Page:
Nitrogen accumulation patterns were established for Weigela florida (Bunge.) A. DC. `Red Prince' (fast growth rate) and Euonymus alatus (Thunb.) Sieb. `Compactus' (slow growth rate). From these, daily and biweekly N delivery schedules were designed to match N supply with N accumulation patterns of each taxon. Delivery schedules were sliding scales in that total N applied was controlled by independent increases (or decreases) of N concentration and solution volume. Daily and biweekly N delivery schedules were tested against a constant N rate (200 mg·L-1) and Osmocote 18N-2.6P-9.9K (The Scotts Co., Marysville, Ohio). Plants were grown in 3.8-L containers in 7 douglas fir bark: 2 sphagnum peatmoss: 1 silica sand (0.65 mm; by volume) outdoors in full sun on a gravel pad for 142 d. Within each taxon, Weigela and Euonymus grown with sliding-scale N fertilization schedules had similar total dry weights, leaf areas, and total plant N contents to plants grown with a constant N rate (200 mg·L-1) or Osmocote 18N-2.6P-9.9K. Sliding-scale liquid fertilization based on plant N requirements introduced less total N to the production cycle and resulted in higher N uptake efficiency than fertilization with a constant N rate of 200 mg·L-1. In general, liquid N fertilizer treatments resulted in plants with higher shoot to root ratios than plants treated with Osmocote 18N-2.6P-9.9K. Weigela and Euonymus treated with biweekly schedules were similar to plants treated with daily schedules (same total amount of N delivered with each treatment).

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Julián Miralles, Raquel Valdes, Juan J. Martínez-Sánchez, and Sebastián Bañón

The appropriate management of crop conditions can reduce the salt damage suffered by ornamental species and produce high-quality plants even when saline irrigation water is used. The aim of this study was to determine whether the pot-in-pot (PIP) cultivation system can improve the saline irrigation tolerance of Euonymus japonicus compared with aboveground potting (AGP) in terms of growth and development, aesthetic quality, ion accumulation, and leaf potentials. A 5-month experiment started on 6 Mar., and the interaction between the cultivation system (PIP or AGP) and water quality (fresh water and saline water, with 1.76 and 9.04 dS·m−1, respectively) was assessed. The substrate used was a mixture of white peat, coconut fiber, and perlite (40/40/20, v/v/v). A soil moisture sensor-controlled system was used to irrigate all the treatments when the AGP treatment irrigated with fresh water reached a volume water content (θ) of 0.33–0.35 m3·m−3. An interaction effect reduced the salinity effects in PIP and saline irrigation (PIP-s) compared with AGP and saline irrigation (AGP-s) in terms of damaged leaf area, plant dry weight (DW), and the compactness index. The PIP-s plants showed a survival rate of 93% compared with 57% in AGP-s. The substrate temperatures were milder in PIP regardless of the irrigation water, and the pore water electrical conductivity (EC) was 36% lower in PIP-s than in AGP-s. PIP reduced the Cl accumulated in leaves but did not influence Na+, Ca2+, Mg2+, or the K+/Na+ ratio. The lower amount of Cl accumulated increased leaf water potential (Ψo) in PIP. Saline irrigation produced a general accumulation of Cl and Na+ in leaves and decreased Ca2+, Mg2+, the K+/Na+ ratio, Ψo, the shoot to root ratio, and height. In general, PIP reduced the salinity damage to Euonymus japonicus, the main effect being the lower Cl ion uptake, which improved its aesthetic value (less damage and greater compactness and growth).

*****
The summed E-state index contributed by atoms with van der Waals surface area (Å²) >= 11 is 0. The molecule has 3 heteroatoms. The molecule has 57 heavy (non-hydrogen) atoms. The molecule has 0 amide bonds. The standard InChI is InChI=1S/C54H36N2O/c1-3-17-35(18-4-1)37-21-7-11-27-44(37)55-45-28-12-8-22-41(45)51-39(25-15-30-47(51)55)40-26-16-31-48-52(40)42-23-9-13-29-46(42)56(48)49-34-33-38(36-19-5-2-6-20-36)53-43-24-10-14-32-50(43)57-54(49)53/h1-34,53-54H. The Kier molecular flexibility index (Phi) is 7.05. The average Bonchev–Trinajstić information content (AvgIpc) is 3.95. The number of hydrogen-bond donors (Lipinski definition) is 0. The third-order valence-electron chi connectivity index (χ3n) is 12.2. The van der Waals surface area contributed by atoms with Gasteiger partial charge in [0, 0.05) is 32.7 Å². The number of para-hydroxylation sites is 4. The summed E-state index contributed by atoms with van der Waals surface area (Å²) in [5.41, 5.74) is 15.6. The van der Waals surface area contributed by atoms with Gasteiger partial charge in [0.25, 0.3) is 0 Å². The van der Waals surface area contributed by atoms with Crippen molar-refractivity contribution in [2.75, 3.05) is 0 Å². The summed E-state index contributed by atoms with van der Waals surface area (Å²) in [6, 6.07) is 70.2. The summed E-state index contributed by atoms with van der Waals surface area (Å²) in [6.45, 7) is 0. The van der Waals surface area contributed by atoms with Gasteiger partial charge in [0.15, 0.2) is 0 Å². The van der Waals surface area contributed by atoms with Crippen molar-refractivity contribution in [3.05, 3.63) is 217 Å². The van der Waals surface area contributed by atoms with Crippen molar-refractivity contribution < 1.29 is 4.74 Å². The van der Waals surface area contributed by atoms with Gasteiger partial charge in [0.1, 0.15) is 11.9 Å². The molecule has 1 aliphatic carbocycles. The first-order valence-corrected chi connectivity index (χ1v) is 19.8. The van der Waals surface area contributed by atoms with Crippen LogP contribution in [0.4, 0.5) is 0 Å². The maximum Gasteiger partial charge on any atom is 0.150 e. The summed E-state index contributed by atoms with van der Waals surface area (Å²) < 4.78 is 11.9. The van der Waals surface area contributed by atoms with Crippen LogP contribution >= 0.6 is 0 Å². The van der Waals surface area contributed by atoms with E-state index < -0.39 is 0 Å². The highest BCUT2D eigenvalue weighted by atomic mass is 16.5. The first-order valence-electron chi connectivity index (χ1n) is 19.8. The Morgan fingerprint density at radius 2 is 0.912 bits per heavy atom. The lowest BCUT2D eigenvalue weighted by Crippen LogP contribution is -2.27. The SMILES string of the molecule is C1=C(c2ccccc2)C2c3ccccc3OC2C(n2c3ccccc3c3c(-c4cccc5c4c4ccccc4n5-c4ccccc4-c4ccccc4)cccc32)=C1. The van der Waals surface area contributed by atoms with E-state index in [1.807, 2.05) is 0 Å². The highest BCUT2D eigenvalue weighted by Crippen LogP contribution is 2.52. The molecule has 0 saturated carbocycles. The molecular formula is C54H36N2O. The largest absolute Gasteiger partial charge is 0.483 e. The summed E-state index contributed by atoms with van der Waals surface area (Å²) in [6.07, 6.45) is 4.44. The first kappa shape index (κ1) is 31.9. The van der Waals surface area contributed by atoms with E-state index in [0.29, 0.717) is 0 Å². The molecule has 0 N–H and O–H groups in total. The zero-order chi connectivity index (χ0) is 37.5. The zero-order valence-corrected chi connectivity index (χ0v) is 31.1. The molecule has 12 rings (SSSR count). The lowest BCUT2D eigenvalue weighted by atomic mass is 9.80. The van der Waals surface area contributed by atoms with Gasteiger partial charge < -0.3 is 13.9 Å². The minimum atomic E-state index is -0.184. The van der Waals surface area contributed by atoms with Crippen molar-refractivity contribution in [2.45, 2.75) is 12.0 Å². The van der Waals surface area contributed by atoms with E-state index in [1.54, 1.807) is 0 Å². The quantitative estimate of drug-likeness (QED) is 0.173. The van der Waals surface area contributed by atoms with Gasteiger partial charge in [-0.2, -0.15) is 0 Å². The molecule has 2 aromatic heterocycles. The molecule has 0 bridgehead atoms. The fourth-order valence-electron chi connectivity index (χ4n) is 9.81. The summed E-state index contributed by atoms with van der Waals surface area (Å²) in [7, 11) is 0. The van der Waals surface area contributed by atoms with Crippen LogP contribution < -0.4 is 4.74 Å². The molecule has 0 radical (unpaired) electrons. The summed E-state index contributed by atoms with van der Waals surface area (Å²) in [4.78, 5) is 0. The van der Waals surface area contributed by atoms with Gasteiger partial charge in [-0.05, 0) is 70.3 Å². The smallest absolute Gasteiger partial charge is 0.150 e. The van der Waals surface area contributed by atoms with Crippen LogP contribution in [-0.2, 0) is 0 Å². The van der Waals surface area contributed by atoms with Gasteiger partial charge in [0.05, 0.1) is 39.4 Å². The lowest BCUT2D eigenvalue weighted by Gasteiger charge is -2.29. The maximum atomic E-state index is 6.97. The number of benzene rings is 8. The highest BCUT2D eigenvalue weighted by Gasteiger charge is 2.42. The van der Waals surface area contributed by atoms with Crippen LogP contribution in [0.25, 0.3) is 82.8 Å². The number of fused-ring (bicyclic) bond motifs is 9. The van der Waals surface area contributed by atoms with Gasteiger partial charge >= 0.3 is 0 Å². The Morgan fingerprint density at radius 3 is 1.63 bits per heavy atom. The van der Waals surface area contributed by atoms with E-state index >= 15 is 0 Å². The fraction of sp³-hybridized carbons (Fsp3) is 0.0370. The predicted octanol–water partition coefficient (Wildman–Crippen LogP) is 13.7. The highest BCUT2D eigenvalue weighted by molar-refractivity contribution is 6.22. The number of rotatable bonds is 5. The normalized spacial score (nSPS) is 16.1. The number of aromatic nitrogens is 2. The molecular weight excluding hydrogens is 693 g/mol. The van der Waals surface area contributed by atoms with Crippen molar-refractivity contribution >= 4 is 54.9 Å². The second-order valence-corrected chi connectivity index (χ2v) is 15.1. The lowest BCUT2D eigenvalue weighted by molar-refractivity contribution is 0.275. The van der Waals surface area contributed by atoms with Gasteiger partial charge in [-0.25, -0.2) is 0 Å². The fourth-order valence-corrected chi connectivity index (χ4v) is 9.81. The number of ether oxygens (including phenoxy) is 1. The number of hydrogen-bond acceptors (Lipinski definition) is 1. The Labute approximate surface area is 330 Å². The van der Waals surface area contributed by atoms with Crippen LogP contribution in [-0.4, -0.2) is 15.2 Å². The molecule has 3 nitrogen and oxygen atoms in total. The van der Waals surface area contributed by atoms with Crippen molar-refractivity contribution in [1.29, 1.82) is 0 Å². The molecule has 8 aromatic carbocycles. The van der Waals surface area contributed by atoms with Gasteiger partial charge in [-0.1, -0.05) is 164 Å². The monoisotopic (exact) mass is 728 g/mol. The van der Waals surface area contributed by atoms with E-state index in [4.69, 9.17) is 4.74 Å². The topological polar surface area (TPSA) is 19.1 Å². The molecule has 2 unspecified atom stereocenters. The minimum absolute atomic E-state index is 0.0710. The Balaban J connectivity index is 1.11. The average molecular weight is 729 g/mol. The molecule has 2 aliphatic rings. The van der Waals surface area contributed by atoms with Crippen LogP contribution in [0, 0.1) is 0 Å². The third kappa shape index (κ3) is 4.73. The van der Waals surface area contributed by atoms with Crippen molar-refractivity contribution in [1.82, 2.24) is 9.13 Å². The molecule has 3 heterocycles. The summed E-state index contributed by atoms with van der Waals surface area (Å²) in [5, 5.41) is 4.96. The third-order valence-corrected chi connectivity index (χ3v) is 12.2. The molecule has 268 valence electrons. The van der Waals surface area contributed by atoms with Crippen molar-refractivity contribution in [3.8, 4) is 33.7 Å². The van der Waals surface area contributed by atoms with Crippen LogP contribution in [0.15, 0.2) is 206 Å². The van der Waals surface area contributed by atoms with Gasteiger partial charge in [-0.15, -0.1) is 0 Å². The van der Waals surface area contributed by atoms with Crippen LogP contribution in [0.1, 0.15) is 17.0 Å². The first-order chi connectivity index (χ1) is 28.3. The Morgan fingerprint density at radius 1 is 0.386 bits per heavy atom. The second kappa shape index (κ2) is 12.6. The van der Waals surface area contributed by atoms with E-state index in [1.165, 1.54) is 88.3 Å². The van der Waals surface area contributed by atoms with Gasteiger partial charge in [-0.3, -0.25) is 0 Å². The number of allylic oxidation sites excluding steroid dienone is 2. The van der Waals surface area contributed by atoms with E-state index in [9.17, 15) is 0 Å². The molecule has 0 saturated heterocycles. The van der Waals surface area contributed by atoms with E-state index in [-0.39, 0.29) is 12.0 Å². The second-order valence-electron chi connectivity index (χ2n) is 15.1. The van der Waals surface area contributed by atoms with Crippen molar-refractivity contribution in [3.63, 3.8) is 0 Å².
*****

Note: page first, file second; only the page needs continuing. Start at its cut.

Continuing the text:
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Kathryn M. Santos, Paul R. Fisher, Thomas Yeager, Eric H. Simonne, Hannah S. Carter, and William R. Argo

The objective was to quantify the effect of the timing of macronutrient applications on nutrient uptake, growth, and development of Petunia ×hybrida Hort. Vilm.-Andr. ‘Supertunia Royal Velvet’ during vegetative propagation. Starting with unrooted cuttings (Day 0), fertigation was applied continuously at three time intervals (Day 0 to 7, Day 8 to 14, or Day 15 to 21) using either a “complete” (C) water-soluble fertilizer containing (in mg·L−1) 75 NO3-N, 25 NH4-N, 12 phosphorus (P), 83 potassium (K), 20 calcium (Ca), 10 magnesium (Mg), 1.4 sulfur (S), 2 iron (Fe), 1 manganese (Mn), 1 zinc (Zn), 0.5 copper (Cu), 0.5 boron (B), and 0.2 molybdenum (Mo) or a micronutrient fertilizer (M) containing (in mg·L−1) 1.4 S, 2 Fe, 1 Mn, 1 Zn, 0.5 Cu, 0.5 B, and 0.2 Mo in a complete factorial arrangement. With constant fertigation using the C fertilizer, plant dry weight (DW) doubled from Day 0 (sticking of unrooted cuttings) to Day 7 (0.020 g to 0.047 g), root emergence was observed by Day 4, and by Day 7, the average length of primary roots was 2.6 cm. During any week that the M fertilizer was substituted for the C fertilizer, tissue N–P–K concentrations decreased compared with plants receiving the C fertilizer. For example, plants receiving the M fertilizer between Day 0 and 7 had 20% lower tissue-N concentration at Day 7 compared with those receiving the C fertilizer. Although both shoot DW and leaf count increased once macronutrient fertilization was resumed after Day 7, final shoot DW and leaf count were lower than plants receiving C fertilizer from Day 0 to 21. Time to first root emergence was unaffected by fertigation. Constant application of C resulted in a higher shoot-to-root ratio at Day 21 than all other treatments. Results emphasize the importance of early fertigation on petunia, a fast-rooting species, to maintain tissue nutrient levels within recommended ranges.